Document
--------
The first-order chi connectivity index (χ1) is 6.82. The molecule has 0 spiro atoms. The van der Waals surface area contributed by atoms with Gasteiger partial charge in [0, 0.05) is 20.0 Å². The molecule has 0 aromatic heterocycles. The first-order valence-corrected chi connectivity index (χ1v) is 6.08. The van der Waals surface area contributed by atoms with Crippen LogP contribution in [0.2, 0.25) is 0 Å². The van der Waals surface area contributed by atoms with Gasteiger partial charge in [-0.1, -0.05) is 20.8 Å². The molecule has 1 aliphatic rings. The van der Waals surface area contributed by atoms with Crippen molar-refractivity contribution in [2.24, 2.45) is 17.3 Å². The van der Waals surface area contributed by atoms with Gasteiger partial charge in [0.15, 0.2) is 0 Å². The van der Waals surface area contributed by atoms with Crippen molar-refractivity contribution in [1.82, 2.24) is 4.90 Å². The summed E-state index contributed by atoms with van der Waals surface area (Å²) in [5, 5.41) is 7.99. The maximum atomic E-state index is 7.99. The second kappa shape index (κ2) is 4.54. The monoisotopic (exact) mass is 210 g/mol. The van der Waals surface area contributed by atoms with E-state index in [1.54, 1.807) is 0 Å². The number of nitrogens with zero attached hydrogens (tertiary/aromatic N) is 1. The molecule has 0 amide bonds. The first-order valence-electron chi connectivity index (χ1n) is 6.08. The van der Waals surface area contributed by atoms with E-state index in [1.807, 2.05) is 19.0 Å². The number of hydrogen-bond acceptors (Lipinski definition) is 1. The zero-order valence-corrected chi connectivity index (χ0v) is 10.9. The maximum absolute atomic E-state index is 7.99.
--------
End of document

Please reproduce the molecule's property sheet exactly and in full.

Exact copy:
The first-order chi connectivity index (χ1) is 6.82. The molecule has 0 spiro atoms. The van der Waals surface area contributed by atoms with Gasteiger partial charge in [0, 0.05) is 20.0 Å². The molecule has 0 aromatic heterocycles. The first-order valence-corrected chi connectivity index (χ1v) is 6.08. The van der Waals surface area contributed by atoms with Crippen LogP contribution in [0.2, 0.25) is 0 Å². The van der Waals surface area contributed by atoms with Gasteiger partial charge in [-0.1, -0.05) is 20.8 Å². The molecule has 1 aliphatic rings. The van der Waals surface area contributed by atoms with Crippen molar-refractivity contribution in [2.24, 2.45) is 17.3 Å². The van der Waals surface area contributed by atoms with Gasteiger partial charge in [0.15, 0.2) is 0 Å². The van der Waals surface area contributed by atoms with Crippen molar-refractivity contribution in [1.82, 2.24) is 4.90 Å². The summed E-state index contributed by atoms with van der Waals surface area (Å²) in [5, 5.41) is 7.99. The maximum atomic E-state index is 7.99. The second kappa shape index (κ2) is 4.54. The monoisotopic (exact) mass is 210 g/mol. The van der Waals surface area contributed by atoms with E-state index in [1.54, 1.807) is 0 Å². The number of nitrogens with zero attached hydrogens (tertiary/aromatic N) is 1. The molecule has 0 amide bonds. The first-order valence-electron chi connectivity index (χ1n) is 6.08. The van der Waals surface area contributed by atoms with E-state index in [1.807, 2.05) is 19.0 Å². The number of hydrogen-bond acceptors (Lipinski definition) is 1. The zero-order valence-corrected chi connectivity index (χ0v) is 10.9. The maximum absolute atomic E-state index is 7.99.